RP: You have some great projects on your website, I was particularly touched by “Francis”, how did this come about?
Thank you very much. Francis is a very interesting character, he will turn 105 in July which I still can’t get over. A friend I’ve known since kindergarten moved to London with his wife and lived with Francis for a few years. When I first met Francis, he was still very much independent. His physical strength has since deteriorated but his mind is miles sharper than mine. He was born in 1913 in Hungary so just imagine the stories he has. Another photographer friend tried to take his portrait but apparently Francis wasn’t in a great mood that day. I’m delighted he allowed me that afternoon. Francis was an amateur conductor and insisted to be photographed with his baton. He’s written a book but think it’s un-published, I really need to find the copy I was given.
RP: Can you share with us what you’re working on at the moment?
Sure, I’ve got a couple of digital projects I need to wrap up but on the analog front I’m selecting work for the upcoming AllFormat zine issue 3. Also planning a solo zine with the work I’ve shot over the last two years – the current title I have is Thinking of Home. Having lived in three different countries (and fallen in love with a fourth, New Zealand) they’ve all contributed to who I am as a person and as a photographer. When I say ‘I’m going home’ the next question was often ‘which one? Where do you feel at home?’ and the honest answer is many different places. Sometimes a stranger can, in a few seconds, make you feel like you’ve known them for years.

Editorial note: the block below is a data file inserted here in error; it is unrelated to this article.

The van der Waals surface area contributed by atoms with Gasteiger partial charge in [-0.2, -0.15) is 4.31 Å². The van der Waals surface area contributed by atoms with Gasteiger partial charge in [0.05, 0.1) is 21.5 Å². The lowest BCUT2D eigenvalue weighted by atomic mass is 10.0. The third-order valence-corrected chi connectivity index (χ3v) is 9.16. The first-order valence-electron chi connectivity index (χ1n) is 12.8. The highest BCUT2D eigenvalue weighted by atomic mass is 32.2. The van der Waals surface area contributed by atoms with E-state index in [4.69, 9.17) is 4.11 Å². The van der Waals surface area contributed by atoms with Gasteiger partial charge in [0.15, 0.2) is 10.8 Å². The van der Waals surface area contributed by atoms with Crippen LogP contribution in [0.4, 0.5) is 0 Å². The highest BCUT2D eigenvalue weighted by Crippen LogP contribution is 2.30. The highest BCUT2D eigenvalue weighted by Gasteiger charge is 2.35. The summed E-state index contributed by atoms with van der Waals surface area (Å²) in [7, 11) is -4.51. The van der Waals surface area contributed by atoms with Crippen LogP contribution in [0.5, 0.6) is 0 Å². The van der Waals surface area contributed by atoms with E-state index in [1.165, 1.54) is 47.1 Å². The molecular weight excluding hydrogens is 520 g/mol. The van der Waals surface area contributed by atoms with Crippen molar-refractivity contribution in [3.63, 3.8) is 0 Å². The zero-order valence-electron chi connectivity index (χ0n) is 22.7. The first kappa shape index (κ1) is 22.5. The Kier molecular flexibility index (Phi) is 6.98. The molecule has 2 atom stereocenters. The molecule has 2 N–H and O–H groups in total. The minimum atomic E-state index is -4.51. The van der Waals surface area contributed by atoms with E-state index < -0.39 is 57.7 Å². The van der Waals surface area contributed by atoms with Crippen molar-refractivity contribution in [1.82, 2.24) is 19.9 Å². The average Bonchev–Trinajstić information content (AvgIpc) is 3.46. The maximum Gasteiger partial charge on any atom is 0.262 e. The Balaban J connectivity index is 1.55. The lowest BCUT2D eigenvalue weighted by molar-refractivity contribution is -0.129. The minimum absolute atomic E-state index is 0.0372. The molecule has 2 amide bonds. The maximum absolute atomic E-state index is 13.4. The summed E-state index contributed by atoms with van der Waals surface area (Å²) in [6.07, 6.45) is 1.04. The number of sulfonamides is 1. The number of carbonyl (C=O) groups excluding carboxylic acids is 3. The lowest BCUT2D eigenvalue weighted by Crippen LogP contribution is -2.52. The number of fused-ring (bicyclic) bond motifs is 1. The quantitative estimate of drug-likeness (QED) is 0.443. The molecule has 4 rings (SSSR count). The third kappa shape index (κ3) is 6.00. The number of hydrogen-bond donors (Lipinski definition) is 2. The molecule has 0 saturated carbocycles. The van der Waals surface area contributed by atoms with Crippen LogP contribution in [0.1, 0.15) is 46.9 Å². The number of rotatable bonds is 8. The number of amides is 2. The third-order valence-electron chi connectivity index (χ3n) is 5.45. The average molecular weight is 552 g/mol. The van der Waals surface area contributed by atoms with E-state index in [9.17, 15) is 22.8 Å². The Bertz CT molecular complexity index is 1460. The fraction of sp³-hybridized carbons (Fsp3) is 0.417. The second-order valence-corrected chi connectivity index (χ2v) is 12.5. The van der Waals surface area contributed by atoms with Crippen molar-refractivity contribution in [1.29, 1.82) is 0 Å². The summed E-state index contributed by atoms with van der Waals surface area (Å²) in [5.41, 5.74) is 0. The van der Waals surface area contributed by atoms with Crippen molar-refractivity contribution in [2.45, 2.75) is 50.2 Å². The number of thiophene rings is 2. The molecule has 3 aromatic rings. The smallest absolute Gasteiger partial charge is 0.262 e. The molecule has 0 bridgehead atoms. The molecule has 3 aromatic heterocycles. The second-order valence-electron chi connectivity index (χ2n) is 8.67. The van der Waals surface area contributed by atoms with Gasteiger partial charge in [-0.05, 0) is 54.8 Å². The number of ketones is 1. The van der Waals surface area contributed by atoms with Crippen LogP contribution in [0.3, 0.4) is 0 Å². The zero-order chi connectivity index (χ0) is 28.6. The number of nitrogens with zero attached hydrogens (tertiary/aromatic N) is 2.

RP: What/who inspires your photography?
As a general rule, people inspire me. The list of photographers who have influenced my style is ever-growing, but apart from the AllFormat team (they’ve been huge influences!) a good summary is Christopher Anderson, Rena Effendi, Davin Ellicson, David Goldblatt, Graciela Magnoni, Anthony Suau and Vanessa Winship. I’ve finally discovered Susan Lipper too (took me a while) and am lucky to have a copy of Grapevine, think it’s my favourite photo book.
RP: What does photography mean to you?
Everything! When I’m not in the office or asleep, I do or think of little else other than photography. But for me, photography also means the intellectual discussion you can have with someone on the topic, analysing and learning from photo books and keeping an open mind about what photography is. Someone else’s particular style may not be to my taste now, but could easily influence my future work if there’s meaning behind it.